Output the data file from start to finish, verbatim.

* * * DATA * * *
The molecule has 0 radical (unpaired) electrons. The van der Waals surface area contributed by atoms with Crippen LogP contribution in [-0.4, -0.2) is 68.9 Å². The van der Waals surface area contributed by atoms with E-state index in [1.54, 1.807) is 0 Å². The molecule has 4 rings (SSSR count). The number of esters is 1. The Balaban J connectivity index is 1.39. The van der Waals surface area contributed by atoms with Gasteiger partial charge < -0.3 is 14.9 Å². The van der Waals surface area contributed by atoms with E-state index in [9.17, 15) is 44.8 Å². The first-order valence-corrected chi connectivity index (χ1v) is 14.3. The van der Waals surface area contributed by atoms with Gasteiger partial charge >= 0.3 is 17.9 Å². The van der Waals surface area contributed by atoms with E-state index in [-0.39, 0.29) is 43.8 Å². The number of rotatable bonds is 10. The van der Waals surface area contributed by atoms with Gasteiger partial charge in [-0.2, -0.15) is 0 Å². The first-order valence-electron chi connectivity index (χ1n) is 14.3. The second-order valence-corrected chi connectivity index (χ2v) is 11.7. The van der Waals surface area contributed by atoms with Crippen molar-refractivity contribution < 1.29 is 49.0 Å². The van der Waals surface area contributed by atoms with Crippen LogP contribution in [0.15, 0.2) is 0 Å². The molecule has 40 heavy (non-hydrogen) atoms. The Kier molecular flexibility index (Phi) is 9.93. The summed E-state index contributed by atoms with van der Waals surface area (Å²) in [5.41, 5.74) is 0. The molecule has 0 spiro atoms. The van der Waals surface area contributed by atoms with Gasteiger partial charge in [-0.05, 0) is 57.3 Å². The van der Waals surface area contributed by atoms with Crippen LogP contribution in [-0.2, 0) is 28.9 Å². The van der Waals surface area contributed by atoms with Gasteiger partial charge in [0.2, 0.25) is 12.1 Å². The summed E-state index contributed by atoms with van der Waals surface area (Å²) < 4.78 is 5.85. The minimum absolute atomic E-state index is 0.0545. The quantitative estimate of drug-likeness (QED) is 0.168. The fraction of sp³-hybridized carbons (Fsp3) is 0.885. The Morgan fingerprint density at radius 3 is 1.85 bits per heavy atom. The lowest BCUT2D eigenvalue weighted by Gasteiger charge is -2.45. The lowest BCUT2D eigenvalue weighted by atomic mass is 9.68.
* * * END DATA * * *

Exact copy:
The molecule has 0 radical (unpaired) electrons. The van der Waals surface area contributed by atoms with Crippen LogP contribution in [-0.4, -0.2) is 68.9 Å². The van der Waals surface area contributed by atoms with E-state index in [1.54, 1.807) is 0 Å². The molecule has 4 rings (SSSR count). The number of esters is 1. The Balaban J connectivity index is 1.39. The van der Waals surface area contributed by atoms with Gasteiger partial charge < -0.3 is 14.9 Å². The van der Waals surface area contributed by atoms with E-state index in [9.17, 15) is 44.8 Å². The first-order valence-corrected chi connectivity index (χ1v) is 14.3. The van der Waals surface area contributed by atoms with Gasteiger partial charge >= 0.3 is 17.9 Å². The van der Waals surface area contributed by atoms with E-state index in [-0.39, 0.29) is 43.8 Å². The number of rotatable bonds is 10. The van der Waals surface area contributed by atoms with Gasteiger partial charge in [-0.2, -0.15) is 0 Å². The first-order valence-electron chi connectivity index (χ1n) is 14.3. The second-order valence-corrected chi connectivity index (χ2v) is 11.7. The van der Waals surface area contributed by atoms with Crippen molar-refractivity contribution < 1.29 is 49.0 Å². The van der Waals surface area contributed by atoms with Crippen LogP contribution in [0.15, 0.2) is 0 Å². The molecule has 40 heavy (non-hydrogen) atoms. The Kier molecular flexibility index (Phi) is 9.93. The summed E-state index contributed by atoms with van der Waals surface area (Å²) in [5.41, 5.74) is 0. The molecule has 0 spiro atoms. The van der Waals surface area contributed by atoms with Gasteiger partial charge in [-0.05, 0) is 57.3 Å². The van der Waals surface area contributed by atoms with Crippen LogP contribution in [-0.2, 0) is 28.9 Å². The van der Waals surface area contributed by atoms with Gasteiger partial charge in [0.2, 0.25) is 12.1 Å². The summed E-state index contributed by atoms with van der Waals surface area (Å²) < 4.78 is 5.85. The minimum absolute atomic E-state index is 0.0545. The quantitative estimate of drug-likeness (QED) is 0.168. The fraction of sp³-hybridized carbons (Fsp3) is 0.885. The Morgan fingerprint density at radius 3 is 1.85 bits per heavy atom. The lowest BCUT2D eigenvalue weighted by Gasteiger charge is -2.45. The lowest BCUT2D eigenvalue weighted by atomic mass is 9.68.